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Cowes Week

 

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Cowes Week is held at the beginning of August after Glorious Goodwood. In 2008 it will take place from 2nd to 9th August. Around 8,500 competitors in over 1000 boats in up to forty different handicap, one-design and multi-hull classes take part in this annual sailing regatta which includes is a mixture of classic and modern designs including many classes which have been racing for over 50 years  such as Dragons, Flying Fifteens, Redwings, Sea View Mermaids, Solent Sunbeams, Swallows, Victories and X-one-designs with the competitors  ranging from world class yachtsmen to amateur sailors.
 

Where is Cowes?

Cowes is  on the Isle of Wight, a small island situated just south of the UK mainland. It is the main port with a natural harbour at the mouth of the Medina river which feeds into The Solent, the body of water separates the Isle of Wight from mainland England. The Solent is renowned as a training ground for sailing due to its varied coastline and fierce tidal streams.

During Cowes week a large number of events and parties are held onshore bringing crowds of revellers to the town which becomes a hive of buzzing activity.

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History of the Regatta

The first race was held in 1826 for the prize of a  “Gold Cup of the Value of £100”. Only seven yachts took part under the flag of the Royal Yacht Club. However the next year King George IV stamped his seal his approval of the event by presenting a cup (the King’s Cup) and the event became known as Cowes Regatta which was run as a three-day event and which subsequently became an essential part of the social calendar attended by  both British and foreign royal and the nobility plus the rich and famous.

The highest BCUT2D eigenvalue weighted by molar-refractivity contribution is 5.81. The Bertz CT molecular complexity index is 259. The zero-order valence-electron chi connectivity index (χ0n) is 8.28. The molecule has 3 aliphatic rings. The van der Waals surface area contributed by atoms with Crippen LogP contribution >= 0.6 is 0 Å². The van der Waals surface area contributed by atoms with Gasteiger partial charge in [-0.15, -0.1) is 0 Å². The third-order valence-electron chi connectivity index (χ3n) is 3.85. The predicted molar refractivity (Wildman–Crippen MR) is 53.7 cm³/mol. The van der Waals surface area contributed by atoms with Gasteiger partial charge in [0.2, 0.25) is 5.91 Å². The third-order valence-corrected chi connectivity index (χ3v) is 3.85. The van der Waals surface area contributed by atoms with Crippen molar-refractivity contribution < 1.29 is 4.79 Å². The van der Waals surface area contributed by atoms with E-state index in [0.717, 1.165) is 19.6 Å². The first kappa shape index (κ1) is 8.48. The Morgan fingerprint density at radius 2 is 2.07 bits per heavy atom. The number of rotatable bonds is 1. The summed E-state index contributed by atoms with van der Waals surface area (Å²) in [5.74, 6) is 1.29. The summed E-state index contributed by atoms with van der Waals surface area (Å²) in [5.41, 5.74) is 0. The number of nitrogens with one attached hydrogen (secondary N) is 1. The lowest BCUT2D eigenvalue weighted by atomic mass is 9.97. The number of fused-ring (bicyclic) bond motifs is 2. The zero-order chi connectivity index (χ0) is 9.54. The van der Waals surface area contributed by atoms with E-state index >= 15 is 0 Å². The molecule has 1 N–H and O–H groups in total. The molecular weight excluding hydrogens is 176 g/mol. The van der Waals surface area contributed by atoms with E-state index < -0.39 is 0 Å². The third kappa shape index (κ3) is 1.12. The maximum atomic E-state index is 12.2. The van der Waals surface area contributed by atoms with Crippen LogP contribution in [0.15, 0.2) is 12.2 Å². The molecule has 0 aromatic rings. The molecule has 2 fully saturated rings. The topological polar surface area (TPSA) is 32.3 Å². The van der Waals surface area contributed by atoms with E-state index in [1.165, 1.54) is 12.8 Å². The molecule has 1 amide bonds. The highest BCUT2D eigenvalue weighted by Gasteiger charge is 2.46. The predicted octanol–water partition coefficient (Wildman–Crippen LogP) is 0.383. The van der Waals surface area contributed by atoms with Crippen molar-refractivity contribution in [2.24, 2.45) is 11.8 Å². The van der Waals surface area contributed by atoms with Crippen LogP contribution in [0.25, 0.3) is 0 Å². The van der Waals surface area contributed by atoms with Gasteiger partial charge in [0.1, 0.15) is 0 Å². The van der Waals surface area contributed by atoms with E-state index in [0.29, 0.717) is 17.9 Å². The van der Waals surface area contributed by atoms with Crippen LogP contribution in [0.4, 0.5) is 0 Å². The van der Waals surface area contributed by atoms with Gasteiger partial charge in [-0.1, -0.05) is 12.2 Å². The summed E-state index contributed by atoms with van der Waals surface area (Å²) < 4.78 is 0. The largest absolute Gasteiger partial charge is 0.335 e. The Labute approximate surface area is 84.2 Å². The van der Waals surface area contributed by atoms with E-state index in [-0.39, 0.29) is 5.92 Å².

From 1946, other yachting clubs organised racing either side of the three days and by  1953 it had grown to nine days of racing although each club still ran its own event with its own sailing instructions, racing marks and start and finish lines.

In 1964 Cowes Combined Clubs was formed to run and organise the regatta. This body represented the seven clubs involved in managing the racing when the universal start line, sailing instructions and racing marks were standardised for the Week.

In 1995 Skandia came on board as title sponsors of the event and today, Cowes Week is one of the UK’s longest running and most successful sporting events.
 

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Recipe

 

The Isle of Wight was a holiday retreat for Queen Victoria and Prince Albert and they always stayed at their home, the magnificent Osborne House which is in East Cowes. In fact the Queen died here in 1901.

 

The recipe we've chosen was one of Queen Victoria's favourites and is called Osborne Pudding. Whilst we couldn't find any historical evidence to prove it was named after Osborne house, we are using our poetic licence. Here's our version of this wonderful British pudding.


 

Osborne Pudding    Veg  CD  DP  English  25mins plus chilling

 

 

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